It is the Memorial Day weekend, a time when many families will kick off their summer season. My summer and fall plans include a number of camping and hiking trips. I enjoy camping and have made a number of trips to different destinations for camping, Assateague Island National Seashore and Wellesley Island State Park have been my favorite destinations lately. This year, however, I am planning on destinations closer to home like Stony Brook State Park, mostly, and more trips.
I got an early start this year and early in the week before the holiday weekend, I headed to nearby Stony Brook State Park. I wanted to get in a few nights out in nature and also make sure all my camping gear was in great shape. So with the tune: “A-camping we will go, a-camping we will go, Hi-ho and off we go, a-camping we will go.” Floating around my mind, I packed my car, and off I went.
I often write and talk about hometown travel. However, while I do hike frequently nearby, I had not done any camping. This is a bit sad, as the Finger Lakes region has great camping. Stony Brook State Park is one of the smaller state parks, with only 568 acres. The park is just south of Dansville, NY, which is only about 20 miles (ca. 32 kilometers) away from me. Less than an hour from the city of Rochester. When you are in the park, it seems like you are hundreds of miles away. A small brook runs through the park, and it has cut a gorge that is a few hundred feet in places. While not as impressive as the one at Letchworth State Park, which is not far away, it is still interesting.
The north end of the park has pavilions, picnic grounds, playgrounds, a swimming area, and sports fields. There is also a bird-watching trail and a nature trail. To create a swimming area, the park will dam a small portion of the brook.
The southern end has about 80 campsites, plus a group campsite on the other side of the brook. The campsites are simple, each will a fire ring and a picnic table. Most have a place to park a small RV or a car. The campsites are aligned into three loops, with each loop having a restroom facility with showers. Seems like just cold water. The sites do not have electricity or water. There is a faucet with drinking water in each loop. The sites are a nice size and the loops are separated by trees and the terrain.
I stayed at site 325 which I found to be very nice. It was close to the restrooms and the back side was all wooded. My trip was midweek, the first week after the campground’s opening weekend. There was only one other site occupied in the loop I was in. The 400 loop had 3 RVs and the 200 loop was empty, as were the group campgrounds.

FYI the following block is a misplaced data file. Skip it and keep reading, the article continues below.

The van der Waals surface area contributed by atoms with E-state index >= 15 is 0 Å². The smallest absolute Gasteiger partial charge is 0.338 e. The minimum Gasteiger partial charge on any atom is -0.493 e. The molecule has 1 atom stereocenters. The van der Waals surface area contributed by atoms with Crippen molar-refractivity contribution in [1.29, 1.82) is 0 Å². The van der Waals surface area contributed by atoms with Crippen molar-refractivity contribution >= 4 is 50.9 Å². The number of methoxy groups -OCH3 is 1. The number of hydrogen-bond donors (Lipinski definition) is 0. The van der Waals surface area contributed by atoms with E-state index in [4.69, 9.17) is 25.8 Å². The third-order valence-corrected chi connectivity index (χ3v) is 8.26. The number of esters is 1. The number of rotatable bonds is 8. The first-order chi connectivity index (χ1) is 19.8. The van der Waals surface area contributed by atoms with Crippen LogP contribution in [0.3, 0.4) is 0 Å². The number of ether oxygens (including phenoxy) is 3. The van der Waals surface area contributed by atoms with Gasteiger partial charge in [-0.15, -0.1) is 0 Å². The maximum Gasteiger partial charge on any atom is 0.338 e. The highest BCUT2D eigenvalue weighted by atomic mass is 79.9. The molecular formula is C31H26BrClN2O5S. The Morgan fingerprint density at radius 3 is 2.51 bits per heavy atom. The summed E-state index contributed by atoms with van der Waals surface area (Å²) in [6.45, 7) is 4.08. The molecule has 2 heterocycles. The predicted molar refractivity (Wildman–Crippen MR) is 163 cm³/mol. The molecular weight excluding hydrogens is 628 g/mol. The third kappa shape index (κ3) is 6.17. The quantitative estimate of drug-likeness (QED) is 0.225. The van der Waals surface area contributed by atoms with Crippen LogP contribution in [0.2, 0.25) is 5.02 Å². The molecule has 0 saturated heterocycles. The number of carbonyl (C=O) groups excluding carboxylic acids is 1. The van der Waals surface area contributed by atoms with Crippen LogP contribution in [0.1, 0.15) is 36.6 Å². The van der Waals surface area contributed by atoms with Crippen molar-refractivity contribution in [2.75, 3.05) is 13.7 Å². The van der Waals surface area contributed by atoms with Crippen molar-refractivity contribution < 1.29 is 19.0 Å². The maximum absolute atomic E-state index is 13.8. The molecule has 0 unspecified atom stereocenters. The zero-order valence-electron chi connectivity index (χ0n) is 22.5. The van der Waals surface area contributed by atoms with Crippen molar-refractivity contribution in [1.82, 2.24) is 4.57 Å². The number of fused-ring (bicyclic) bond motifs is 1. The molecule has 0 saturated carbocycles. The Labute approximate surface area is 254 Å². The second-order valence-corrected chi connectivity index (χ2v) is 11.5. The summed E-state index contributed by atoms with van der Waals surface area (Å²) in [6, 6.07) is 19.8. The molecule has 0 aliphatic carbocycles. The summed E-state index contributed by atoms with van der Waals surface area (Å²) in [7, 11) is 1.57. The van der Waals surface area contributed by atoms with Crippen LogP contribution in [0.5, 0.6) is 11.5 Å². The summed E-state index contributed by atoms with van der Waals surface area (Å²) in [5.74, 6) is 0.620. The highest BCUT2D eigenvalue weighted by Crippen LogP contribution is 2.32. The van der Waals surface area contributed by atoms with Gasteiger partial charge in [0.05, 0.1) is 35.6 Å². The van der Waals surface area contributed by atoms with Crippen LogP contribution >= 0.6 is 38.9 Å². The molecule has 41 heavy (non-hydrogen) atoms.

I have a nice Coleman tent that is fast and easy to put up even when alone. It is large enough for me to stand up in and have a nice air mattress. I bought it a few years ago after I got tired of crawling in and out of my tent and sleeping on a mat. The air mattress is twin size and is really designed for indoor use. It has a built-in electric pump. I bought a small inverter that I connect to the 12v outlet in my car. It takes about 3 minutes for it to be firm.
On this trip, I cooked over an open flame in the fire ring. Since this was a short trip of just two nights, I only cooked on the second day. Still, food tastes so much better when cooked on a campfire. Depending on my plans, I have a small propane grill I can use and a single burner butane stove.
Hiking Stony Brook State Park
Stony Brook Park has three trails between the north and south ends, The East Rim Trail, the West Rim Trail, and in between the Gorge Trail. The West Rim Trail and the Gorge Trail are just less than a mile long, and the East Rim Trail is about a mile and a half. The trail heads are in the same general area, and many hikers take one trail outbound and return on one of the others. The Gorge Trail was closed when I was camping. However, it has since opened, and I have gone back and hiked it as well.StonyBrookTrailMap
The Gorge Trail is the easiest of the three trails and passes by three waterfalls. There are a few sets of steps, as well as an overall gradual incline while going upstream.
The rim trails are listed as moderately difficult. There is a lot of elevation changes, including some steep areas where steps have been made. In addition to these three trails, there are a number of unmarked trails in the park.
Hover over the photo and use the arrows to scroll through the photographs.
Enjoy Your State and National Park
I do enjoy some creature comforts while I camp, however, I am not into the RV scene. I also am not a big fan of commercial campgrounds. The New York Parks has some great campsites, and the federal government has many as well. Sadly, There are only a few in New York. A few years ago, I purchased a lifetime America the Beautiful pass. It provides free entry to parks that have a daily usage fee and a 50% discount on camping. I intend to get a great deal of use from it.